Equally as impressive two years later was my introduction to the UFC via KO Magazine, The Ring Magazine's sister publication. This was ironic because it was the latter magazine for which Holyfield graced the cover. I will confess that at the time I did not watch the UFC. I simply read Jeff Ryan's searing commentary in which he titled his commentary "Ultimately Ridiculous" (or something to that effect) and ripped the combatants as fairly heartless and that they would probably be blitzed inside a minute in a parking lot against boxing's elite.

It made for a fun read and when I finally did get around to renting the tapes--late 1996--I must admit that I would certainly not pay or waste my time watching someone in a gi cradle another man into submission.

Fast forward four years later and advancement in user participation on the Internet and I was suddenly intrigued by MMA. It started with a highlight clip someone made regarding the aforementioned gi-wearer Royce Gracie and Japanese superstar Kazushi Sauraba. The HL mixed the late, great Notorious BIG's music with clips of the 90-minute fight. That's right 90 MINUTES!

The HL mixed the late, great Notorious BIG's music with clips of the 90-minute fight. That's right 90 MINUTES!

I suddenly found myself searching the Internet for all the MMA information I could find. Everything finally cam down to an awe-inspiring documentary entitled "The Smashing Machine" shown on HBO in 2002. It summed up the whole inception of the UFC and Japan's premiere MMA event Pride FC.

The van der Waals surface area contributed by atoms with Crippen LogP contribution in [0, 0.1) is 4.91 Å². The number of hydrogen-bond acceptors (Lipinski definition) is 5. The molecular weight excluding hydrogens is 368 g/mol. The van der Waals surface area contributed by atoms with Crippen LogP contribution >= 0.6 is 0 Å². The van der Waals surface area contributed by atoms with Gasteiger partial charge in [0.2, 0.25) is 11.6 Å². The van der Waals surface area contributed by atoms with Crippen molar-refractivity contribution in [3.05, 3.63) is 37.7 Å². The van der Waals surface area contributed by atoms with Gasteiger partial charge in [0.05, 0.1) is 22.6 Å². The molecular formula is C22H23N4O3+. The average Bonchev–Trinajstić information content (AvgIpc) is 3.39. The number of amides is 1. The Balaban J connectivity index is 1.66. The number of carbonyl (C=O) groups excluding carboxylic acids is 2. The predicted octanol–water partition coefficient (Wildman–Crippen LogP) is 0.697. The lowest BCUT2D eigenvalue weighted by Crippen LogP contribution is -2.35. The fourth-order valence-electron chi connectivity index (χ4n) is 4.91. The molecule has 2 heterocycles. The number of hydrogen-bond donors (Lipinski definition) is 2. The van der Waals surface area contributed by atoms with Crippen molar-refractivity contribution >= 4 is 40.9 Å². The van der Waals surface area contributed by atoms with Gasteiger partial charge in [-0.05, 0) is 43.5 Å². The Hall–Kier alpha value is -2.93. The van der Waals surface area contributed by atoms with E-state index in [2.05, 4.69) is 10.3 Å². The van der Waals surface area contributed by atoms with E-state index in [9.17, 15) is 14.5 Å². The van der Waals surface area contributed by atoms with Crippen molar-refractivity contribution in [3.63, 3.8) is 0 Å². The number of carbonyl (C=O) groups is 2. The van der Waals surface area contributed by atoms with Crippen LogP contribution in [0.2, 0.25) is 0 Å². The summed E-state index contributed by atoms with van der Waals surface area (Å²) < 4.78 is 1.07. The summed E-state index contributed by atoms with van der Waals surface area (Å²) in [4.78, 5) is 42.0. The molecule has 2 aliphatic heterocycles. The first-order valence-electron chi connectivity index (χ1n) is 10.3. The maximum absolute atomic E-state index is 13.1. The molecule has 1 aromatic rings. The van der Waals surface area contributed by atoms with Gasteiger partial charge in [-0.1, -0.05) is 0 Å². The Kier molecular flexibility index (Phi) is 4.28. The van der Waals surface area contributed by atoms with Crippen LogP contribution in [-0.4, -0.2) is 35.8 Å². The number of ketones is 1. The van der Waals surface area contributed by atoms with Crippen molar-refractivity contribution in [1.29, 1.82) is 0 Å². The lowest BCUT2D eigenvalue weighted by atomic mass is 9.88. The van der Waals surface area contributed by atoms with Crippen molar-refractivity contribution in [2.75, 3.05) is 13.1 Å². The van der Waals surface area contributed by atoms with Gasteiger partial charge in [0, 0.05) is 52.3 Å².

Now, in 2007, MMA has eclipsed Pride FC (actually bought the rival organization out)and on par to do boxing numbers, in terms of pay-per-view.

Let's face it: We (meaning fans of one-on-one combat sports) have all been fans of MMA before it was even given that title. I dare you to tell me that you weren't a fan of Bruce Lee, Chuck Norris, Jet Li, or the latest action star Tony Jaa. We've all wanted their fistic prowess and their confident swaggers. Come on, I dare you to say no. Didn't think so.

While I am happy for all the recent success of MMA and boxing latest PPV, "Pretty Boy" Floyd Mayweather and Oscar "The Golden Boy" DeLaHoya, I must admit that the media proverbial stake in the heart for boxing is useless and premeditated. Here are some recent sickening examples:

Fitness Jiu Jitsu